Now we want to be like Him; we want to be used of Him in this sin-stained world. But in order that this may be so, He has set Himself apart that our hearts may be fully taken up with Him, and we are changed as we behold Him. He would have us yield to Him, as those who are alive from the dead, that His Risen life may be manifested in us.
Always bearing about in the body the dying of the Lord Jesus, that the life also of Jesus might be made manifest in our body. For we which live are alway delivered unto death for Jesus’ sake, that the life also of Jesus might be made manifest in our mortal flesh. (2 Corinthians 4:10-11)
Think of it, that through the power of the indwelling Holy Spirit, sent from the Father, the Risen life of Jesus is manifested in the surrendered believer, as in this sense he seeks to bear witness to the One who died for him, and now lives to keep him. “The life also of Jesus is made manifest in our mortal flesh.”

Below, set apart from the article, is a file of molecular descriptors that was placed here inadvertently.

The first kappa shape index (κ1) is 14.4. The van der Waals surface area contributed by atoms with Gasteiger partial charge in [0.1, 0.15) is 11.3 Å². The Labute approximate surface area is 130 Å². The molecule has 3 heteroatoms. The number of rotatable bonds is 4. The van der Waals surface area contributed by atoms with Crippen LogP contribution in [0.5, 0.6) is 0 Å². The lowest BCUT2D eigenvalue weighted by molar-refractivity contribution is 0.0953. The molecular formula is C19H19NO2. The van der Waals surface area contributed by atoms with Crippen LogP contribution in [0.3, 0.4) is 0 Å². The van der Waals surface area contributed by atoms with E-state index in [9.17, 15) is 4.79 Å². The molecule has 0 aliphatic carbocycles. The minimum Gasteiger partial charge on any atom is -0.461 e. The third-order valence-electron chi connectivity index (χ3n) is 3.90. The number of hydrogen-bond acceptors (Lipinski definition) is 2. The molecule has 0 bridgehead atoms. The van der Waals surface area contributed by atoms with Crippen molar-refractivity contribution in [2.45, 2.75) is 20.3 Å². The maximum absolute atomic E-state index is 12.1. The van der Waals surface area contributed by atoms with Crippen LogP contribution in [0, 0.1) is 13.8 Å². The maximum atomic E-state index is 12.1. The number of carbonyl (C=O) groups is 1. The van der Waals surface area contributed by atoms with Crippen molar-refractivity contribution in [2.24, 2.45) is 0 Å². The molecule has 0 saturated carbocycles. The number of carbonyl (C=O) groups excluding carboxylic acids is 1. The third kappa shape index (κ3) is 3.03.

Some years ago, I was working among the Indians in Arizona. The Presbyterians have a splendid work established at a place called Ganado on Arizona Desert, among the Navajo Indians. I went out there for some meetings, and they took me the first day through the buildings. We went into the hospital, and in one ward, there was a Navajo woman lying upon a cot; she could not speak a word of English, and I could only speak three words of Navajo, so we could not have any conversation. The missionary told me something about her. It seems that nine weeks before, the missionary doctor had received a call to go out over the desert to a hogan (little Navajo hut) where a boy was lying ill. The doctor got into his Ford car and rattled across the desert. As the doctor was on his way, he came to a clump of bushes rising up from the desert land, and he heard, as he drew near, a terrible scream; it was a scream that did not sound human at all. He thought it was the cry of a wild beast. He had the idea that perhaps one of the Indians had set one of those cruel steel traps and that a cougar, or a prairie wolf, or some other creature, had been caught by the leg and had twisted or dragged itself away with a torn limb, and was screaming in anguish somewhere. That thing does happen. (It costs a lot to get those furs that some of you ladies wear.) The doctor thought it was some such creature in pain, and he took a gun and began to work his way through the bush in order to get to the other side, and all the time this awful screaming was ringing in his ears. When he got to the other side of the bush, he found it was not a wild beast at all, and there was no steel trap. There lay a Navajo woman on the ground, and the doctor soon saw that she was paralyzed, and she was suffering unspeakable anguish. He made certain examinations and decided there was no hope for her. Gangrene had already set in, and it looked as if she must die. But he thought, Well, I won’t have her die out here. And he gave her some morphia to quiet her. He then wrapped her in a blanket and took her to the Mission hospital.